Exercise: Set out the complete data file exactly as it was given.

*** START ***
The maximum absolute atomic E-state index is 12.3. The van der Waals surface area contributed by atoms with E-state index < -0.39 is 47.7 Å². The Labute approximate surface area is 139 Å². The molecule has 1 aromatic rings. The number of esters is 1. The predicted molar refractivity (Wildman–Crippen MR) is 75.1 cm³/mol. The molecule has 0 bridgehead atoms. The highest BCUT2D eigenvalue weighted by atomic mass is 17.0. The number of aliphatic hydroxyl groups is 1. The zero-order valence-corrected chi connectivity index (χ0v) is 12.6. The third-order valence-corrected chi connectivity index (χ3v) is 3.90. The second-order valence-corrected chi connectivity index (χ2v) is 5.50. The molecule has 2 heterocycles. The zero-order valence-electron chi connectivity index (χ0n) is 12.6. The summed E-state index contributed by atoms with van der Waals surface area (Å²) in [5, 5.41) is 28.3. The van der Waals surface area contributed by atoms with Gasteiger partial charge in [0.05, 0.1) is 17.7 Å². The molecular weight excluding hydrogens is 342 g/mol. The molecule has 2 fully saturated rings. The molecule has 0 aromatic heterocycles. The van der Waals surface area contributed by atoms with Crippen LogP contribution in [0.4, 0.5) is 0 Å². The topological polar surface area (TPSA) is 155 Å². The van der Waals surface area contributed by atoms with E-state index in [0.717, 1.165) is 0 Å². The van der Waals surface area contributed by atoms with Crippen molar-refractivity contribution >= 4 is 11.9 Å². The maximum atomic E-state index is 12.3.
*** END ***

The maximum absolute atomic E-state index is 12.3. The van der Waals surface area contributed by atoms with E-state index < -0.39 is 47.7 Å². The Labute approximate surface area is 139 Å². The molecule has 1 aromatic rings. The number of esters is 1. The predicted molar refractivity (Wildman–Crippen MR) is 75.1 cm³/mol. The molecule has 0 bridgehead atoms. The highest BCUT2D eigenvalue weighted by atomic mass is 17.0. The number of aliphatic hydroxyl groups is 1. The zero-order valence-corrected chi connectivity index (χ0v) is 12.6. The third-order valence-corrected chi connectivity index (χ3v) is 3.90. The second-order valence-corrected chi connectivity index (χ2v) is 5.50. The molecule has 2 heterocycles. The zero-order valence-electron chi connectivity index (χ0n) is 12.6. The summed E-state index contributed by atoms with van der Waals surface area (Å²) in [5, 5.41) is 28.3. The van der Waals surface area contributed by atoms with Gasteiger partial charge in [0.05, 0.1) is 17.7 Å². The molecular weight excluding hydrogens is 342 g/mol. The molecule has 2 fully saturated rings. The molecule has 0 aromatic heterocycles. The van der Waals surface area contributed by atoms with Crippen LogP contribution in [0.4, 0.5) is 0 Å². The topological polar surface area (TPSA) is 155 Å². The van der Waals surface area contributed by atoms with E-state index in [0.717, 1.165) is 0 Å². The van der Waals surface area contributed by atoms with Crippen molar-refractivity contribution >= 4 is 11.9 Å². The maximum atomic E-state index is 12.3.